Nina Simone – Sings the Blues. I love strong female vocalists, they defined my teenage years: Joni Mitchel, Joan Armatrading, Janis Ian, Helen Reddy, Aretha Franklin, Ella Fitzgerald – But if I have to choose just one it would be singer, songwriter and amazing jazz pianist, Nina Simone.
Elbow – The Seldon Seen Kid. My two sons have introduced me to podcasts and lots of amazing music. I love Guy Garvey’s gruff voice, the inventive melodies and many-layered lyrics, especially the ultimate love song “An Audience with the Pope”. It makes me think heading off on family holidays in the car, with everyone singing along.
David Bowie – Ziggy Stardust. I had regular dreams about this international superstar all through my working life. He was surprisingly interested in chemical engineering and always gave excellent career advice in our regular, if slightly peculiar, sleep encounters.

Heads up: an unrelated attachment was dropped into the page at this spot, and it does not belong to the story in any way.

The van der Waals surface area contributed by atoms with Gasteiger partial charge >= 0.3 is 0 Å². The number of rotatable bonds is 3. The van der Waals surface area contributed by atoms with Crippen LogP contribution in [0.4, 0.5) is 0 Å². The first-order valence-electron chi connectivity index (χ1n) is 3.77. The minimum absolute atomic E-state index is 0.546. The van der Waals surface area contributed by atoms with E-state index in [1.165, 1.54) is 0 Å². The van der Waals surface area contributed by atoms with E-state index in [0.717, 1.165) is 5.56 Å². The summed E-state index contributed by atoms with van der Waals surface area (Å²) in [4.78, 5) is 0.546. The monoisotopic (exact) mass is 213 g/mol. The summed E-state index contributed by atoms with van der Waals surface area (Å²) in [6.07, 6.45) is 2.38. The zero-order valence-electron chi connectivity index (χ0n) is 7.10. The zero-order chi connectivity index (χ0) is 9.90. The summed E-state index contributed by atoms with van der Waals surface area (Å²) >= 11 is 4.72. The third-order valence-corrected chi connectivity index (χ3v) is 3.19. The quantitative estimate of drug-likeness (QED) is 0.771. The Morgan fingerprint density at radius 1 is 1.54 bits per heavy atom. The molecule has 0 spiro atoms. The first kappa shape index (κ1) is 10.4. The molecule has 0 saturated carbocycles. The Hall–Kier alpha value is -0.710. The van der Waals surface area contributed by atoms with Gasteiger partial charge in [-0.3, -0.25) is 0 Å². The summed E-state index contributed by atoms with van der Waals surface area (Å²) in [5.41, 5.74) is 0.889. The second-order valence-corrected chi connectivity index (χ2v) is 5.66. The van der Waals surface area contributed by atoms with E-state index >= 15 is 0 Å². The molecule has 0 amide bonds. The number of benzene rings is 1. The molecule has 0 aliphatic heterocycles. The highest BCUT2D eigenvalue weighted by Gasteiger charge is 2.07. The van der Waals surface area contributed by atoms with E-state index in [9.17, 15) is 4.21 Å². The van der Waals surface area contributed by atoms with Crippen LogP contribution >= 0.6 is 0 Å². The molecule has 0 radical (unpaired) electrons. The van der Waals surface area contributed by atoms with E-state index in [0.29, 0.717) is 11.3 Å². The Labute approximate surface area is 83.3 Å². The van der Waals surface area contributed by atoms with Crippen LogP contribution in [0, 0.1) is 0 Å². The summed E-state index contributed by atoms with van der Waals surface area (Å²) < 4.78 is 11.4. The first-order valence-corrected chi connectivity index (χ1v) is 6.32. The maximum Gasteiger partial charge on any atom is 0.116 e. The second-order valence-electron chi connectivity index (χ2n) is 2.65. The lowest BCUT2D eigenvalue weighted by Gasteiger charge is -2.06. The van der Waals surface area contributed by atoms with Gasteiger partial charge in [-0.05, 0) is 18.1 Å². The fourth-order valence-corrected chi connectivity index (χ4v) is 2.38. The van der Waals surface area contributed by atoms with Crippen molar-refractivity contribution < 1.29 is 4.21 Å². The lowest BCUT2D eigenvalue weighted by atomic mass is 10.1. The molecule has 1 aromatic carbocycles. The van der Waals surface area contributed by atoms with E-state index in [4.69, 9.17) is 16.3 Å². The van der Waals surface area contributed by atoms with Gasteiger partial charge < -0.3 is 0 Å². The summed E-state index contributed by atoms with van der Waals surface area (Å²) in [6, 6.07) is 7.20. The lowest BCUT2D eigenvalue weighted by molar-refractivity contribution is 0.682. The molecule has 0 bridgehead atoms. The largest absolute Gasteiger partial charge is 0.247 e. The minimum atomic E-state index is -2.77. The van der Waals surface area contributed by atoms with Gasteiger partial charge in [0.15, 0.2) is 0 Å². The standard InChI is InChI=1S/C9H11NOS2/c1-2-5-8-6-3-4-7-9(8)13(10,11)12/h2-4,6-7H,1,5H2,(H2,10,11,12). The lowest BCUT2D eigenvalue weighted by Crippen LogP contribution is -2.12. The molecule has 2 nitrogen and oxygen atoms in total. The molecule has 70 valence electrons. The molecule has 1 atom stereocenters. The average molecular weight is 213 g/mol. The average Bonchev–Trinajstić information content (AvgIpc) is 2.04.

Benjamin Britten – Serenade for Tenor, Horn and String. When I listen to the recording by Peter Piers and Denis Brain in China, I come to terms with jet lag induced insomnia. Who needs to sleep when you can listen to something so pure, so sublime, so perfectly still.
What five things (apart from family and friends) would you find it hard to live without.
Spike the cat. He’s my feline muse. He sits on my lap when I’m writing in the early morning and purrs encouragement. He has a very loud purr.
My polar bear onesie. I get up very early to get 2 or 3 hours writing time before I cycle to the day job. My cream fleece onesie may not be flattering, but it means that Spike and I are deliciously cosy on dark winter mornings.
My bicycle. I love that I can cycle to work across a park. Even in the middle of Teesside, I see deer and herons.